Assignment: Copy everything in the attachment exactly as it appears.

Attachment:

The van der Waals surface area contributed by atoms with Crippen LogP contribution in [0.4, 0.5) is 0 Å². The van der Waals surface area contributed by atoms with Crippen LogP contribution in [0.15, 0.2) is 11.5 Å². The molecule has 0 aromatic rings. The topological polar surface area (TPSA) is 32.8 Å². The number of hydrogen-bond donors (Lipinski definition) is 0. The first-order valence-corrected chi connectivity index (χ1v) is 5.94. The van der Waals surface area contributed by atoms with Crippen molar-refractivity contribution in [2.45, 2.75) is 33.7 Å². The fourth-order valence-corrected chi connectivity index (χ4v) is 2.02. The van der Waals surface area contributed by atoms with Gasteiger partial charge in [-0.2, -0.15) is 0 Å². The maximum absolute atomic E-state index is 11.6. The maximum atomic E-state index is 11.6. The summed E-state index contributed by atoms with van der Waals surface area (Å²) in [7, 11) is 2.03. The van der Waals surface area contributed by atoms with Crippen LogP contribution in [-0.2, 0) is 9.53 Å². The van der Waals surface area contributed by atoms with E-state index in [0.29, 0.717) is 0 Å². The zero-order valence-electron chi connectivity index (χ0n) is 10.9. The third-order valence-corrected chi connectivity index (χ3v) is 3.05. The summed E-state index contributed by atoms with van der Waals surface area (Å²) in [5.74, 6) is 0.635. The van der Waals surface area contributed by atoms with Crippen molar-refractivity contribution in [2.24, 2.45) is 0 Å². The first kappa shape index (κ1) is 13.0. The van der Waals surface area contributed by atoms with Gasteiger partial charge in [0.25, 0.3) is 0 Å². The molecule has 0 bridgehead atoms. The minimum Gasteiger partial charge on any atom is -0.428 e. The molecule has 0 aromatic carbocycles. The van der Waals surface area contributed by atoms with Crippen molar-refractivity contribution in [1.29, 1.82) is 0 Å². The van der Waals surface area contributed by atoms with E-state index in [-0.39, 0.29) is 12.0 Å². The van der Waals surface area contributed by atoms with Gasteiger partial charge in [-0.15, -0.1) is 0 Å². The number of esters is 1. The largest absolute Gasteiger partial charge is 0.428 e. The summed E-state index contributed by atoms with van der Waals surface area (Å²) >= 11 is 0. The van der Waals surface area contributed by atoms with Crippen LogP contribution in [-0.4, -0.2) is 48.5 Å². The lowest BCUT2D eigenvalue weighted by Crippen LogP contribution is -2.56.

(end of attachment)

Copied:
The van der Waals surface area contributed by atoms with Crippen LogP contribution in [0.4, 0.5) is 0 Å². The van der Waals surface area contributed by atoms with Crippen LogP contribution in [0.15, 0.2) is 11.5 Å². The molecule has 0 aromatic rings. The topological polar surface area (TPSA) is 32.8 Å². The number of hydrogen-bond donors (Lipinski definition) is 0. The first-order valence-corrected chi connectivity index (χ1v) is 5.94. The van der Waals surface area contributed by atoms with Crippen molar-refractivity contribution in [2.45, 2.75) is 33.7 Å². The fourth-order valence-corrected chi connectivity index (χ4v) is 2.02. The van der Waals surface area contributed by atoms with Gasteiger partial charge in [-0.2, -0.15) is 0 Å². The maximum absolute atomic E-state index is 11.6. The maximum atomic E-state index is 11.6. The summed E-state index contributed by atoms with van der Waals surface area (Å²) in [7, 11) is 2.03. The van der Waals surface area contributed by atoms with Crippen LogP contribution in [-0.2, 0) is 9.53 Å². The van der Waals surface area contributed by atoms with E-state index in [0.29, 0.717) is 0 Å². The zero-order valence-electron chi connectivity index (χ0n) is 10.9. The third-order valence-corrected chi connectivity index (χ3v) is 3.05. The summed E-state index contributed by atoms with van der Waals surface area (Å²) in [5.74, 6) is 0.635. The van der Waals surface area contributed by atoms with Crippen molar-refractivity contribution in [2.24, 2.45) is 0 Å². The first kappa shape index (κ1) is 13.0. The van der Waals surface area contributed by atoms with Gasteiger partial charge in [0.25, 0.3) is 0 Å². The molecule has 0 bridgehead atoms. The minimum Gasteiger partial charge on any atom is -0.428 e. The molecule has 0 aromatic carbocycles. The van der Waals surface area contributed by atoms with Crippen molar-refractivity contribution in [1.29, 1.82) is 0 Å². The van der Waals surface area contributed by atoms with E-state index in [-0.39, 0.29) is 12.0 Å². The van der Waals surface area contributed by atoms with Gasteiger partial charge in [-0.15, -0.1) is 0 Å². The number of esters is 1. The largest absolute Gasteiger partial charge is 0.428 e. The summed E-state index contributed by atoms with van der Waals surface area (Å²) >= 11 is 0. The van der Waals surface area contributed by atoms with Crippen LogP contribution in [-0.4, -0.2) is 48.5 Å². The lowest BCUT2D eigenvalue weighted by Crippen LogP contribution is -2.56.